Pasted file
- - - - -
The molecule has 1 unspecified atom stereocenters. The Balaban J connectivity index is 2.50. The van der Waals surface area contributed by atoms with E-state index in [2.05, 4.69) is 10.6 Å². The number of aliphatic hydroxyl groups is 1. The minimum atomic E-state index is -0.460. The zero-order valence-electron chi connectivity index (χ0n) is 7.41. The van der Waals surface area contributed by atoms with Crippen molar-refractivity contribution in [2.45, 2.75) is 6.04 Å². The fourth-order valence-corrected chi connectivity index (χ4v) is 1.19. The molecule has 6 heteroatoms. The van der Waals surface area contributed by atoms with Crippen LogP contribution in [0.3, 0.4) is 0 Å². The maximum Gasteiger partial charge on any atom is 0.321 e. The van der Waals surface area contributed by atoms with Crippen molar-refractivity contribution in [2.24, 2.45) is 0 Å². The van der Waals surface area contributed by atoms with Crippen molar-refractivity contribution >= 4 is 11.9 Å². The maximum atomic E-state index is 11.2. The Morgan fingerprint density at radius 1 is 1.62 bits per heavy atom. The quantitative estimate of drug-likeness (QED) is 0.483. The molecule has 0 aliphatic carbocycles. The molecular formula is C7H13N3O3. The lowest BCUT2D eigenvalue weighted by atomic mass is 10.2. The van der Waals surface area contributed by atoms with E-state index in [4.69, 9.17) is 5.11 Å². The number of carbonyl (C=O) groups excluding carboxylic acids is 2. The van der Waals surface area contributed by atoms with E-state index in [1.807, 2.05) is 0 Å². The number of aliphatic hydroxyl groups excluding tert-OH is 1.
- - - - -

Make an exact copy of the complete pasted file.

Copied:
The molecule has 1 unspecified atom stereocenters. The Balaban J connectivity index is 2.50. The van der Waals surface area contributed by atoms with E-state index in [2.05, 4.69) is 10.6 Å². The number of aliphatic hydroxyl groups is 1. The minimum atomic E-state index is -0.460. The zero-order valence-electron chi connectivity index (χ0n) is 7.41. The van der Waals surface area contributed by atoms with Crippen molar-refractivity contribution in [2.45, 2.75) is 6.04 Å². The fourth-order valence-corrected chi connectivity index (χ4v) is 1.19. The molecule has 6 heteroatoms. The van der Waals surface area contributed by atoms with Crippen LogP contribution in [0.3, 0.4) is 0 Å². The maximum Gasteiger partial charge on any atom is 0.321 e. The van der Waals surface area contributed by atoms with Crippen molar-refractivity contribution in [2.24, 2.45) is 0 Å². The van der Waals surface area contributed by atoms with Crippen molar-refractivity contribution >= 4 is 11.9 Å². The maximum atomic E-state index is 11.2. The Morgan fingerprint density at radius 1 is 1.62 bits per heavy atom. The quantitative estimate of drug-likeness (QED) is 0.483. The molecule has 0 aliphatic carbocycles. The molecular formula is C7H13N3O3. The lowest BCUT2D eigenvalue weighted by atomic mass is 10.2. The van der Waals surface area contributed by atoms with E-state index in [4.69, 9.17) is 5.11 Å². The number of carbonyl (C=O) groups excluding carboxylic acids is 2. The van der Waals surface area contributed by atoms with E-state index in [1.807, 2.05) is 0 Å². The number of aliphatic hydroxyl groups excluding tert-OH is 1.